Keefe: Speaking of Chapman, here in New York we have Dellin Betances embarrassing nearly every hitter that steps in the box with 84 strikeouts in 55 1/3 innings (206 batters faced) and a ridiculous 13.7 K/9. But what’s even more ridiculous is Chapman is striking out hitters more often than not with 60 strikeouts in 29 1/3 innings with 111 batters faced. The only time I really watch Chapman is when the Reds are playing a national TV game, I’m bored and watching random games on MLB TV or I have thrown the Reds into a parlay and watch them because I have money on the line, but when I see numbers like that, I feel like I need to start watching Reds games when there’s a save opportunity on the line.
How fun is it to watch Chapman and to have him on your team?
Kraeling: It’s an absolute blast. We’ve had plenty of ups and downs with Chapman, but he’s one of those players where you drop whatever you’re doing whenever he comes into a ballgame (it reminds me of Mo Rivera on that front). One of the things I enjoy most as a Reds fan is getting to watch the reactions of opposing fans (and players, honestly) when he’s hitting 102 on the gun without much effort. Being at the stadium, he brings so much energy when he comes in, if only because we can see his superhuman arm in the flesh.
On the other hand, when he’s not on his game, he’s just as bad as he is dominant. Sometimes it seems like he can lose focus mentally in an instant, and it can really be a roller coaster ride when we see him in a game. Walking the bases loaded and then striking out the side isn’t out of the question for Chapman. It makes things exciting, that’s for sure.
Keefe: The Yankees need to not only start winning series, but they need to start sweeping series and winning games in bunches starting right away in the “second half.” The problem with that (along with the fact that 80 percent of their Opening Day rotation is on the disabled list) is that they will be facing a red-hot Reds team this weekend at the Stadium and Johnny Cueto is starting on Sunday. Cueto is 10-6 with a 2.13 and leads the league in complete games (3), innings pitched (143.2) and hits/9 (5.8). Not exactly what I want a Yankees team that has trouble scoring against No. 4 and 5 starters to be seeing three games into the stretch run while chasing five games in the East.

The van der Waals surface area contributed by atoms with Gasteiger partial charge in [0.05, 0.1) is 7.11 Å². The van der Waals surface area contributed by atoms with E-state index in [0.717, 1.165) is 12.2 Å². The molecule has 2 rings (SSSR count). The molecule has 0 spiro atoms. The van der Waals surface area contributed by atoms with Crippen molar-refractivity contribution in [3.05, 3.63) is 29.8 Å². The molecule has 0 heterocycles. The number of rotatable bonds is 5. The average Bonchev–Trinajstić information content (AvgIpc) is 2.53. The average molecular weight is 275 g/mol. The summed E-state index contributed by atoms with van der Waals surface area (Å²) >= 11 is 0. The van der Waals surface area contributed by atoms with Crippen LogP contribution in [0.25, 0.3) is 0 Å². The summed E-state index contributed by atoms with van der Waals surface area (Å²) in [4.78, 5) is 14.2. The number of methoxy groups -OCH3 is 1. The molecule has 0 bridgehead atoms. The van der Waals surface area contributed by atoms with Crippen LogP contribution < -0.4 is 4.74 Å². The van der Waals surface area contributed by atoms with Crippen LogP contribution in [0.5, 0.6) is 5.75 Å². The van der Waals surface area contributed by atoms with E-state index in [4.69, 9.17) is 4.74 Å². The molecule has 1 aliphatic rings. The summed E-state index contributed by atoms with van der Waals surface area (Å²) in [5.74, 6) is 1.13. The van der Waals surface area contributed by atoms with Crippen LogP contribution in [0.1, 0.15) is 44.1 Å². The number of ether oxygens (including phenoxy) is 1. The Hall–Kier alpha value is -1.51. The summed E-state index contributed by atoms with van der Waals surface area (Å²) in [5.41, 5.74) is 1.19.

But also pitching this weekend against the Yankees is Alfredo Simon, who I miss dearly from his time in Baltimore because whenever he came into the game it meant a Yankees rally or comeback. It blew my mind that Simon was an All-Star this year, going 12-3 with a 2.70 ERA so far after being a reliever for nearly his entire career.
Are you surprised that Simon has not only become a reliable starter, but that he’s doing it at age 33?
Kraeling: Absolutely. I think the job that Simon is doing is one of the most surprising performances in all of MLB this year. You have a guy who Baltimore gave up on and the Reds got off of waivers, who was a productive member of the Reds’ bullpen the past few years but was never really spectacular. He prepared this spring as a starter with Mat Latos hurt, but wasn’t necessarily in the Reds’ plans for the rotation to start the year.
Oddly enough, if former Yankee Brett Marshall hadn’t hurt himself in his last start of spring training, he would have been the 5th starter for the Reds over Alfredo Simon. Funny to think about.
We’re fully aware that midnight is coming and that Simon could turn into a pumpkin any minute now, but we’re enjoying the ride right now.
Keefe: On June 20, the Reds were 35-37 and 8.5 games back in the NL Central and playing themselves out of playoff contention with the real halfway point of the season approaching. Since then they have gone 16-7 and are not only 1 game out of a wild-card spot, but they are now just 1.5 games out in the division. Over the last three weeks the Reds have essentially saved their season and it’s something the Yankees will need to do in the “second half” if they are to get back to the postseason.
In the last four years, the Reds have reached the playoffs three times, losing in the one-game playoff last year and in the NLDS in 2012 and 2010 and going 2-7 in their nine playoff games. I’m guessing you had postseason aspirations for this Reds team before the season started and still do now that they have repositioned themselves nicely for the last two-plus months of baseball.
What exactly were your expectations for the Reds entering the season and have they changed? Were you losing hope before they recently turned it around?
Kraeling: It’s been a really weird season for the Reds. I think we had similar expectations before the season as we have in the past few seasons, in that the Reds should compete for the division title. However, I think there was a little bit more pessimism with the Pirates, Cardinals, and Brewers making moves to improve in the offseason and Walt Jocketty standing pat with his Reds roster. The biggest offseason acquisitions for the Reds were Brayan Peña and Skip Schumaker. Seriously.